While the world’s eyes are gradually turning away from poetry, Korea’s poems are leaving their marks in the pantheon of international literature, acquainting readers with their ethereal elegance.
Unlike in the West, where many illustrious poets self-publish, some writers in Korea have become so popular that they earn considerable royalties, deemed “unimaginable” elsewhere, says Kim Seong-kon, president of the Literature Translation Institute of Korea.
The institute recently collaborated with famed British literary magazine Modern Poetry in Translation in introducing Korea’s prominent poems in the journal’s winter issue, titled “The Blue Vein.” The issue features the works of poets Ko Un, Yi Sang, Kim Hye-soon and Han Kang -- the winner of last year’s Man Booker International Prize for her novel “The Vegetarian” -- as well as those of other poets from Korea and around the globe.
Explaining that the magazine had approached the institute first about publishing the special edition, Kim told The Korea Herald that the issue offers a glimpse of Korean poems’ “distinct” qualities.
Kim Seong-kon, president of the Literature Translation Institute of Korea (LTI Korea)
“The debut in the prestigious magazine reflects the growing international curiosity in Korean literature,” Kim said, noting that Korean culture is emerging from its relative obscurity on the world stage.
Regarding the 46 Korean poems featured in the magazine -- including those of Kim Yi-deum, Jin Eun-young, Ko Hyeong-ryul and Kim Min-jeong -- the academic referred to a passage by the magazine’s editor-in-chief Alexandra Dugdale saying the poems showed “a common consciousness, an awareness of a world badly skewed, inhospitable and deathly,” a reference to the selected writers’ intellectual defiance against the historical wrongs of colonialism and dictatorship that Koreans went through.
“Many Korean movies and novels display a strong sense of social critique, but Korea’s poems have traditionally been more lyrical than political in nature,” Kim, a Seoul National University professor emeritus, said.
“Recent trends in poetry show profound personal reflections on life, free from the weight of political and social ideologies,” he added, citing Kim Nam-jo’s “My Heart Aches,” Kim Hu-ran’s “In the Shade of Sereneness” and Kim Kwang-kyu’s “The Day When My Right Hand Aches.”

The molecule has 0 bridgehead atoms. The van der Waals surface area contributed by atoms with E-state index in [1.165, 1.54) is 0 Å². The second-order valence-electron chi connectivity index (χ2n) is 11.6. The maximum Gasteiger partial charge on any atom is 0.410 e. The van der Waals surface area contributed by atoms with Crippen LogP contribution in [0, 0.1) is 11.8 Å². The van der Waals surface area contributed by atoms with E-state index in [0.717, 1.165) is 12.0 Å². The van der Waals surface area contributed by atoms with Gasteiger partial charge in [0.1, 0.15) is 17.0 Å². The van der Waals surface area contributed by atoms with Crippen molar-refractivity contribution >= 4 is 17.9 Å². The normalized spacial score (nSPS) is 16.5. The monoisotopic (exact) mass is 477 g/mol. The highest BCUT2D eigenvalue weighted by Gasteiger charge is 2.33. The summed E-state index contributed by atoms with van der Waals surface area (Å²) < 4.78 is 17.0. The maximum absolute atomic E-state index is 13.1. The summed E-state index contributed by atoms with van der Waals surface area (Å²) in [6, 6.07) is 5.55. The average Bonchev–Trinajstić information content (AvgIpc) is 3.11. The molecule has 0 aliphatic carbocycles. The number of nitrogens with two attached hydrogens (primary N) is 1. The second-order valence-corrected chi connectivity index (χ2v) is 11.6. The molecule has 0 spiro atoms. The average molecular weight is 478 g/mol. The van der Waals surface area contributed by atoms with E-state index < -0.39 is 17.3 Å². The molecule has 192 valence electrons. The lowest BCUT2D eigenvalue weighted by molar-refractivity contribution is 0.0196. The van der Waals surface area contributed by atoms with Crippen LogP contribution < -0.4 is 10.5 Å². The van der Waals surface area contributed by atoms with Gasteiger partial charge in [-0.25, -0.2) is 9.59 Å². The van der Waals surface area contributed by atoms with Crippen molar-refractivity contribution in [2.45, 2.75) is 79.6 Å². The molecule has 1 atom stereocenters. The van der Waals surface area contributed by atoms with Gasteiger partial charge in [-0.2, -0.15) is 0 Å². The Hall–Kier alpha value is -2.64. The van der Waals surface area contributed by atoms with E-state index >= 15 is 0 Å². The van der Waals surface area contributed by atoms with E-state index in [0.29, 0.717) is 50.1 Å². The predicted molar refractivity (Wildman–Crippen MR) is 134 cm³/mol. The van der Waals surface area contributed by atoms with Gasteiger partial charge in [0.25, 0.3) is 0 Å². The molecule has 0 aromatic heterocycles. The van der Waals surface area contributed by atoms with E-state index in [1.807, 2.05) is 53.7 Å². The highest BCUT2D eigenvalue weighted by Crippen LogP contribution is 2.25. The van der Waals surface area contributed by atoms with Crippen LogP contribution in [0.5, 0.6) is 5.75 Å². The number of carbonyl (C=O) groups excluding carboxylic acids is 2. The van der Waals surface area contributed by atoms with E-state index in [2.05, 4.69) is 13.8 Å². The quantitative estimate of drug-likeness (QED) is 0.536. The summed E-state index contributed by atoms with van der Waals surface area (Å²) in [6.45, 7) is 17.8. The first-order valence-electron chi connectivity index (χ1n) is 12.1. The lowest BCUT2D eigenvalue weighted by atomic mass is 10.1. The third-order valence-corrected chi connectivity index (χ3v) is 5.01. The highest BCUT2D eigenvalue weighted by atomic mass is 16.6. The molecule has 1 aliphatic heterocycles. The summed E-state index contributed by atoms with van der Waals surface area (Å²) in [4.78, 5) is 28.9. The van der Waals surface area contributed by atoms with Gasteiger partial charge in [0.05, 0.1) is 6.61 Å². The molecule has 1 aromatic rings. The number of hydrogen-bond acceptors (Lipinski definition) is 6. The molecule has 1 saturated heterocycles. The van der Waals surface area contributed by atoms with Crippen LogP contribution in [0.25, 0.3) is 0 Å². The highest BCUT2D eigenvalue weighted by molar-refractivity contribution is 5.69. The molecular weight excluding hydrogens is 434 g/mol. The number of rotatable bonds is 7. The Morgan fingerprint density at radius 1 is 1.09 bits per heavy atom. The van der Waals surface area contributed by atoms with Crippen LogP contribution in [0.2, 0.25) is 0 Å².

The cover page for the winter issue, “The Blue Vein,” of British literary magazine Modern Poetry in Translation, which features 46 Korean poems (Modern Poetry in Translation)
He also recommended Shin Dal-ja’s “Northern Village,” Hwang Tong-kyu’s “The Pleasure of Living,” Oh Sae-young’s “Night-Sky Checkerboard” and Park Sang-soon’s “200 Grams of Sad Potatoes” as exemplary pieces.
Among the featured poems, Kim especially lauded serial poems “Crow’s Eye View” by Yi Sang (1910-37), noting that the author inspired many great poets and novelists with his stroke of genius.
The Modern Poetry in Translation was founded in 1965 by English poet and children’s writer Ted Hughes and poet, translator and academic Daniel Weissbort. Their purpose was “to get poetry out from behind the Iron Curtain into a wider circulation in English, and to benefit writers and readers in Britain and America with good works from abroad,” according to the magazine.
“Today’s poets and critics believe poetry has its special place in an era of technological upheaval and declining readership,” Kim said. “A single poem can galvanize our soul, tug at our heartstrings and revitalize our parched sensibilities.”
Korean author Han Kang, who wrote the three-part novella "The Vegetarian," the winner of last year's Man Booker International Prize (Yonhap Photo)
Arguing a society absent of poetry is “desolate and barren,” the academic said “even in this age where machines and materialism dominate, we still have our pastoral yearnings.”
One of the key challenges in promoting Korean culture is that the country lacks distinct icons relative to China and Japan, the scholar said. He added such absence renders it difficult for those abroad to differentiate Korea from China and Japan.
Acknowledging his generalization, Kim described the Japanese culture as fine-grained and feminine, and the Chinese culture as masculine and monumental.
“Korea has elements of both,” he asserted, saying the combination is the “unique charm of Korea.” Another allure of the East Asian country is its embrace of Oriental and Western lifestyles, with teahouses running side by side coffee shops and traditional buildings standing next to skyscrapers, according to Kim.
From left: Korean poet Yi Sang (1910-37), novelist Park Tae-won (1909-86) and essayist Kim So-woon (1907-81) (Wikipedia)
Highlighting the importance of universal values in literature as the key ingredient for worldwide success, he stressed that poetry should equally betray the unalloyed spirit of its native land.
Since February, the LTI Korea has partnered with the British daily the Guardian to feature Korean poems in the “Translation Tuesdays” weekly series. Works of seven Korean poets, including Kim Ki-taek, Moon Tae-jun, Yoo An-jin and Choi Seung-ja will be introduced this year.
Meanwhile, the institute has signed a memorandum of understanding with the Islamic Development Organization (Hozeh Honari) in Tehran to cross-publish both countries’ poetry anthologies. A delegation of Iranian poets will visit Korea in June for the publication of Korean and Farsi poetry collections.
The institute is currently working on two-way translation and publication projects with the Netherlands, Georgia, Indonesia, Singapore and other countries. The organization also inked agreements with Action Books, an American publisher specializing in poetry, as well as the White Pine Press, for various translated publications of Korean poems.
By Joel Lee (email@example.com